Rickie Fowler continues incredible hot streak, buys childhood range where his dad worked

Now that Rickie Fowler has finally won again, he seemingly can’t stop winning. The Rocket Mortgage Classic victor ended his four-year winless drought in July and has now followed that triumph by buying the driving range where he learned the sport of golf.



Fowler took up the game as a child with lessons from his grandfather, Yutaka, at the Murrieta Valley Golf Range. They went every Wednesday and it’s where the six-time PGA Tour winner became obsessed with the sport that has now made him enough money to buy the range back. Just 90 minutes from Los Angeles, Murrieta Valley, which opened in 1992, quickly became a home away from home for Fowler. It wasn’t just a safe haven but a place of work for the Fowler family.



“I always wanted the range to be around and it to be open for the next generation,” Fowler told Golfweek. “I wanted kids to have the same opportunity as me if they were interested.

“My dad used to deliver the sand for maintenance and gravel for the parking lot in exchange for me to hit balls.”




According to its website, the Murrieta Valley Golf Range “is an all-grass golf practice facility with a 15,000 square foot putting green, three chipping greens, and a 60,000 square feet of driving space.” It opened in 1992 and has programs and community events for juniors, adults and families of all skill levels.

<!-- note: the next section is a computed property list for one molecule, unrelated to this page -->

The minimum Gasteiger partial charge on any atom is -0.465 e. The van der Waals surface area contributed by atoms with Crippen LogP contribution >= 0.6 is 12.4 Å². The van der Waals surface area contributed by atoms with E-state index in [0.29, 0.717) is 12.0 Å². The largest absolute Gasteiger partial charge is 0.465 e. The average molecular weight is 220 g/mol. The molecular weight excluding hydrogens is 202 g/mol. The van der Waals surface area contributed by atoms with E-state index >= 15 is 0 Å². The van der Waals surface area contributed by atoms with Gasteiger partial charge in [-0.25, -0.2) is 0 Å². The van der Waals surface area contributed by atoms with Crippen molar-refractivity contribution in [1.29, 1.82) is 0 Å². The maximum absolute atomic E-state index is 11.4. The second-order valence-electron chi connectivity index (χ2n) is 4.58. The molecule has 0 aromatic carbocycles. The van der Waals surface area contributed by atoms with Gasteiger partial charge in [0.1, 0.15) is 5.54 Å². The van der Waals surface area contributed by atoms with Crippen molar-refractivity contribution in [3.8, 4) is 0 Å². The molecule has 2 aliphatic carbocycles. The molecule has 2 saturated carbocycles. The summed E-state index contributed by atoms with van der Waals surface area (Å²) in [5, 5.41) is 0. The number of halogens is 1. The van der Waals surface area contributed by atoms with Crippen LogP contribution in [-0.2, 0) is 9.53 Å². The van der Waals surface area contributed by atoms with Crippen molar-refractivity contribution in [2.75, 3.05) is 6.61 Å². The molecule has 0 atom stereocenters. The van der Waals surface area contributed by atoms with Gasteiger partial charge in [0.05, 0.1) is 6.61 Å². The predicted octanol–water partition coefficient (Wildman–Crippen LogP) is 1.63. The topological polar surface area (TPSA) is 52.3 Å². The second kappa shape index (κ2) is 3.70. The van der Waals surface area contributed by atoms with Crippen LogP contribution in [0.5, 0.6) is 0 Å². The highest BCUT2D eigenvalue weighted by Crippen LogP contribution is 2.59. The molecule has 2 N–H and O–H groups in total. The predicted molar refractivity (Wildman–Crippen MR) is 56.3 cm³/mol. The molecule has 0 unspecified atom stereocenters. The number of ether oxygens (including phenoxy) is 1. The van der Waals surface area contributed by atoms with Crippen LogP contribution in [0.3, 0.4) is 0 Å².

An anecdote in The Athletic after Fowler’s comeback Rocket Mortgage Classic win goes to show you how important the range was to the golf prodigy (and also how good he was at the sport at such an early age).





“In December of 1992, a 3-year-old Rickie Fowler walked into Murrieta Valley Golf Range with his grandpa. Young Rickie hit a bucket. Then he came back the next day and hit another bucket. Then his parents asked if the range offered any lessons.

“They signed up with one of the range’s pros, Mark Quinlan. He taught Rickie for the next year or so before moving on. [Teaching pro Barry McDonnell] took over. A year or two later, Barry pulled Bill aside. He said, ‘This kid is the one.’ ‘And I said, Jesus, Barry, he’s only 8!’”


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